Science & Bowen Family Systems Theory

Dr. Murray Bowen was well known to be extremely interested and well read in the natural sciences. One of his main goals was to connect the study of human behavior and functioning to the natural sciences including neuroscience, immunology, genetics, & evolutionary biology to name a few. To this end he established the tradition of hosting annual symposia in which a well-established scientist would be invited to present his/her work to the Bowen community. According to Dr. Robert Noone, “Dr. Bowen was keeping the theory open to knowledge that was developing in the sciences”. At these conferences, the Bowen theory community was also communicating as accurately as possible the concepts of Bowen theory to the guest scientists, resulting in an interchange of information of value to everyone.

The Center for Family Consultation has also incorporated this tradition by hosting annual symposia. Indeed, May 4th and 5th concluded the 35th Midwest Symposium in Wilmette, Illinois. We invited Peter J. Gianaros, PhD who presented his research on The Neurobiology of Socioeconomic Disadvantage and Health. CFC faculty and attendees were very impressed with his work and the information presented. Not only were his hypotheses and experimental designs elegant but also the results & conclusions were fascinating. His focus on socioeconomic status (SES) and its effects on the stress response and the brain further illustrated what we already know:  Humans are very hard to study objectively; There are countless factors that effect human development and functioning; The influence of SES is not only dependent on the actual facts about a particular environment but also on the perception or meaning an individual attaches to his/her circumstances. Dr. Gianaros’s work provides another important layer to our understanding of the human condition.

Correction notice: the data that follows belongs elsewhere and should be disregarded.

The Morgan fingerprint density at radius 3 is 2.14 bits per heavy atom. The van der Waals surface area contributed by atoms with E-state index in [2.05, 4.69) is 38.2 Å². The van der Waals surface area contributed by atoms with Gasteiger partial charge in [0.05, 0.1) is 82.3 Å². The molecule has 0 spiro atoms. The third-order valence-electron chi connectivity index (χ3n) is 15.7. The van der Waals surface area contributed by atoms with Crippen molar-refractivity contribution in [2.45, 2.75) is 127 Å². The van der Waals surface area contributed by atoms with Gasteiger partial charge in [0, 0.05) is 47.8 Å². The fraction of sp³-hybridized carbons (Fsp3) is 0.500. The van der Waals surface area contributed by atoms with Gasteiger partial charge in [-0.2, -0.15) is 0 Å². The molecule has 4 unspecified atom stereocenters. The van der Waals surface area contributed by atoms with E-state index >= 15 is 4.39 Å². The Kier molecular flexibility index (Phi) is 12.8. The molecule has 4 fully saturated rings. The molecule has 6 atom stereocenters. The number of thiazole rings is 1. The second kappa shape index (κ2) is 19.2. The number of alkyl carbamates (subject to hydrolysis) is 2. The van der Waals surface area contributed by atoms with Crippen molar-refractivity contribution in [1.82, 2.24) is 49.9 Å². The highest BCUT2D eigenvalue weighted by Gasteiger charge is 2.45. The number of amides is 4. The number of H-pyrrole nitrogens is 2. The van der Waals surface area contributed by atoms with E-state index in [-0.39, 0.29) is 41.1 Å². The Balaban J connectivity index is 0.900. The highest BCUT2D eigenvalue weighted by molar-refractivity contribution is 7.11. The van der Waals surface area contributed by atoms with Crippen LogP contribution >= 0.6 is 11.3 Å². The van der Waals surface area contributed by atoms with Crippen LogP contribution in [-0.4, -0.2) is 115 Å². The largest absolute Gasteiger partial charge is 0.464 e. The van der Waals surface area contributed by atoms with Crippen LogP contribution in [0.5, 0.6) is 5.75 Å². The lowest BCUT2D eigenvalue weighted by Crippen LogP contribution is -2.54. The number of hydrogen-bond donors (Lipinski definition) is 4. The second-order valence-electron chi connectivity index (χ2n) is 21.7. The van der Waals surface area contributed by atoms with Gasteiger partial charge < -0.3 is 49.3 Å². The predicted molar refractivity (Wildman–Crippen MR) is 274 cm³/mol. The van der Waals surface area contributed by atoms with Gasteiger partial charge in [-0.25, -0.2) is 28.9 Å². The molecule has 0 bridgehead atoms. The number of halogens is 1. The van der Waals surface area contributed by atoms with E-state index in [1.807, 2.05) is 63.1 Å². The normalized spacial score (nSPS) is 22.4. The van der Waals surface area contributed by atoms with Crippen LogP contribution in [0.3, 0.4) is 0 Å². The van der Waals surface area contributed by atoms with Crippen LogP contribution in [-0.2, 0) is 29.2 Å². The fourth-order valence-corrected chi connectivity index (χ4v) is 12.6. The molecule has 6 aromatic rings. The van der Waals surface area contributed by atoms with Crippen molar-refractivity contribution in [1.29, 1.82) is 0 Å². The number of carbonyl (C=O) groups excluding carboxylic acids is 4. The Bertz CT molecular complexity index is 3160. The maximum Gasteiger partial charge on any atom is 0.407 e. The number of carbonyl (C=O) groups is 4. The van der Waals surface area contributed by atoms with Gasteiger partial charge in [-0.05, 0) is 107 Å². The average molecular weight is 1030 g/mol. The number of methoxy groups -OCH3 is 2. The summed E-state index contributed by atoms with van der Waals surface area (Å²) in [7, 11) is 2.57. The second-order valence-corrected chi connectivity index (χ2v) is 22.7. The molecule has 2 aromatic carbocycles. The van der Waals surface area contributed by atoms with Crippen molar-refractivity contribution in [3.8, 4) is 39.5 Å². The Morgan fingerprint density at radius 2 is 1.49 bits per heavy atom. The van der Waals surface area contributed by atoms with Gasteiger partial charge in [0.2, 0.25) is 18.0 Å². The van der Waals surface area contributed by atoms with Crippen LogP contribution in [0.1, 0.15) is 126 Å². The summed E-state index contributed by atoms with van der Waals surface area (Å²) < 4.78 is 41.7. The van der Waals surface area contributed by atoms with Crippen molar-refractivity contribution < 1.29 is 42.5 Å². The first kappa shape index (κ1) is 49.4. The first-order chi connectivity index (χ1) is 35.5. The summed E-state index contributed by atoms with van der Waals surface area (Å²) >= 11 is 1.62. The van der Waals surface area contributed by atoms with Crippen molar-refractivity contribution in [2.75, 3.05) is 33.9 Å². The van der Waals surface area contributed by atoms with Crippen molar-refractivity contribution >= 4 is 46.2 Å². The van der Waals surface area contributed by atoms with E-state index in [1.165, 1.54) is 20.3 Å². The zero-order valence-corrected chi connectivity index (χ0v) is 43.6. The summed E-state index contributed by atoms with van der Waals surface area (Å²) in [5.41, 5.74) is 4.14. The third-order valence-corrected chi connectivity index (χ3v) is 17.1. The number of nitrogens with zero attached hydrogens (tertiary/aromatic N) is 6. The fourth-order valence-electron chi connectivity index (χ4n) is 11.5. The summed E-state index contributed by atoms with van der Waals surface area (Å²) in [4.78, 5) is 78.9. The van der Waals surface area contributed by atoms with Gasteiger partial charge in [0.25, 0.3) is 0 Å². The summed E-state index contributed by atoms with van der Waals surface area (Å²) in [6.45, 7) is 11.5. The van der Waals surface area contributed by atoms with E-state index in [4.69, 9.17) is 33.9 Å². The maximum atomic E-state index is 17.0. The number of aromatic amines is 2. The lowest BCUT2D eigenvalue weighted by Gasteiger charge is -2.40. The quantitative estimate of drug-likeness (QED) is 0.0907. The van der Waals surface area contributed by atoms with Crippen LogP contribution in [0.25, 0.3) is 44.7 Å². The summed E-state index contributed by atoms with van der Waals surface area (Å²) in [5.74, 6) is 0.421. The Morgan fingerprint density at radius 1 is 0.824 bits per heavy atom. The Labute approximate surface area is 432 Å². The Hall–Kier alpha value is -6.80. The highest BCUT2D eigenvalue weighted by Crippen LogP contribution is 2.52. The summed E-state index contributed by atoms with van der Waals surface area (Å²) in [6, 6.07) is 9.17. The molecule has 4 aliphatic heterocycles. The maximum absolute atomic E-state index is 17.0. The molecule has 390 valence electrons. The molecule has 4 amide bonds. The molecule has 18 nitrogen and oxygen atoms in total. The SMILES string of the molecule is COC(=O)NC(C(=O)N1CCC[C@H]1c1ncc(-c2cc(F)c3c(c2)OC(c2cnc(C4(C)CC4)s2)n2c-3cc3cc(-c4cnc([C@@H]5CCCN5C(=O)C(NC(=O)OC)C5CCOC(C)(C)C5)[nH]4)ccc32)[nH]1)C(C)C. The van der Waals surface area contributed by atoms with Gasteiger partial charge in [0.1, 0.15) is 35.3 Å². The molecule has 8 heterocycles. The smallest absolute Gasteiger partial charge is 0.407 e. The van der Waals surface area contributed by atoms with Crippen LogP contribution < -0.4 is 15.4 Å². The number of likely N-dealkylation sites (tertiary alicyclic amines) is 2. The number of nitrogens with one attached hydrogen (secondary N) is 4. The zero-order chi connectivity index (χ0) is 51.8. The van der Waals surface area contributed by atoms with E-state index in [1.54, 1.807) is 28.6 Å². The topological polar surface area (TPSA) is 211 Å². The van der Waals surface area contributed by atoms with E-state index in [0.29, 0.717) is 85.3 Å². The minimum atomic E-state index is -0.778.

Dr. Gianaros was an outstanding example of a scientist working on ideas of interest to our presenters and audience. He quickly appreciated that the conference attendees were used to the complexity of multiple variables that go into understanding emotional process in the individual and the family unit, and the subsequent symptom development. Having listened to and engaged in discussions about Bowen theory on day-one of the conference, he added study results to his keynote presentation on day-two that would be most relevant to a Bowen theory audience. A stimulating dialogue ensued between Dr. Gianaros and symposium participants that illuminated the relevancy of his work to Bowen theorists.

And of course, we were also fortunate enough to have many other excellent speakers and thinkers presenting their ideas and work throughout both days. All of which adds to our knowledge and understanding of Bowen Theory.

CFC congratulates all of our guest presenters, faculty, and volunteers for another successful Midwest Symposium, and is deeply appreciative of all the efforts made by so many to organize and execute such an event. CFC is committed to continuing the tradition Dr. Bowen started so many decades ago. The effort to expand the on-going dialogue between Bowen Family Systems thinking and the natural sciences is that important.

Acknowledgements: Faculty members Cecilia Guzman, Sydney Reed, Robert Noone and Leslie Fox contributed to this post.

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